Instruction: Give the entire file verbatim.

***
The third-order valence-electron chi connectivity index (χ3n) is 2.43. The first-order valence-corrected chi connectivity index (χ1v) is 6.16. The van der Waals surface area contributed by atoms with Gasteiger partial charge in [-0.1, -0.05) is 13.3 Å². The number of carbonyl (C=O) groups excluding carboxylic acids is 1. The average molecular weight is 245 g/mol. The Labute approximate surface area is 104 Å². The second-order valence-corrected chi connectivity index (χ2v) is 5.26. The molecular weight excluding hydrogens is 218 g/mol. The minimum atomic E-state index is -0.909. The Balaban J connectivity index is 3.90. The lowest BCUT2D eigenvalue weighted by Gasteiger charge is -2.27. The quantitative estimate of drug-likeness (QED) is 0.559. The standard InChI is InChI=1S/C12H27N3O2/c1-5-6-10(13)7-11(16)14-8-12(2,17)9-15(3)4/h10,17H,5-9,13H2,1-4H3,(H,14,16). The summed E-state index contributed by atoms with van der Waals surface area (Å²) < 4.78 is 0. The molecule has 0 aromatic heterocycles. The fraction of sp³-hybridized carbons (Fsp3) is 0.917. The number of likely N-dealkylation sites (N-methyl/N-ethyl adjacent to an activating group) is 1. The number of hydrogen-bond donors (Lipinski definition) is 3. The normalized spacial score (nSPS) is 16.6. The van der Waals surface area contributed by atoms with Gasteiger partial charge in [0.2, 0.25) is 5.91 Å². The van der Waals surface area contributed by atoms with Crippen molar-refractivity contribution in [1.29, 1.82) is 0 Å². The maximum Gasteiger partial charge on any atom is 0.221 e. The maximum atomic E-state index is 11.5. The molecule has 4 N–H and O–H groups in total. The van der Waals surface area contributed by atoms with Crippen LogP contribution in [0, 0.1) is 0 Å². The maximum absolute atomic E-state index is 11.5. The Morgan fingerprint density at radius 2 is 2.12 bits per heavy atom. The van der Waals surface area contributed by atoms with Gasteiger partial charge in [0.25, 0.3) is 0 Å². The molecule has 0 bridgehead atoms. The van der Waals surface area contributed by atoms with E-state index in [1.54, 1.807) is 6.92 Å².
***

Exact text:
The third-order valence-electron chi connectivity index (χ3n) is 2.43. The first-order valence-corrected chi connectivity index (χ1v) is 6.16. The van der Waals surface area contributed by atoms with Gasteiger partial charge in [-0.1, -0.05) is 13.3 Å². The number of carbonyl (C=O) groups excluding carboxylic acids is 1. The average molecular weight is 245 g/mol. The Labute approximate surface area is 104 Å². The second-order valence-corrected chi connectivity index (χ2v) is 5.26. The molecular weight excluding hydrogens is 218 g/mol. The minimum atomic E-state index is -0.909. The Balaban J connectivity index is 3.90. The lowest BCUT2D eigenvalue weighted by Gasteiger charge is -2.27. The quantitative estimate of drug-likeness (QED) is 0.559. The standard InChI is InChI=1S/C12H27N3O2/c1-5-6-10(13)7-11(16)14-8-12(2,17)9-15(3)4/h10,17H,5-9,13H2,1-4H3,(H,14,16). The summed E-state index contributed by atoms with van der Waals surface area (Å²) < 4.78 is 0. The molecule has 0 aromatic heterocycles. The fraction of sp³-hybridized carbons (Fsp3) is 0.917. The number of likely N-dealkylation sites (N-methyl/N-ethyl adjacent to an activating group) is 1. The number of hydrogen-bond donors (Lipinski definition) is 3. The normalized spacial score (nSPS) is 16.6. The van der Waals surface area contributed by atoms with Gasteiger partial charge in [0.2, 0.25) is 5.91 Å². The van der Waals surface area contributed by atoms with Crippen molar-refractivity contribution in [1.29, 1.82) is 0 Å². The maximum Gasteiger partial charge on any atom is 0.221 e. The maximum atomic E-state index is 11.5. The molecule has 4 N–H and O–H groups in total. The van der Waals surface area contributed by atoms with Crippen LogP contribution in [0, 0.1) is 0 Å². The maximum absolute atomic E-state index is 11.5. The Morgan fingerprint density at radius 2 is 2.12 bits per heavy atom. The van der Waals surface area contributed by atoms with Gasteiger partial charge in [0.25, 0.3) is 0 Å². The molecule has 0 bridgehead atoms. The van der Waals surface area contributed by atoms with E-state index in [1.54, 1.807) is 6.92 Å².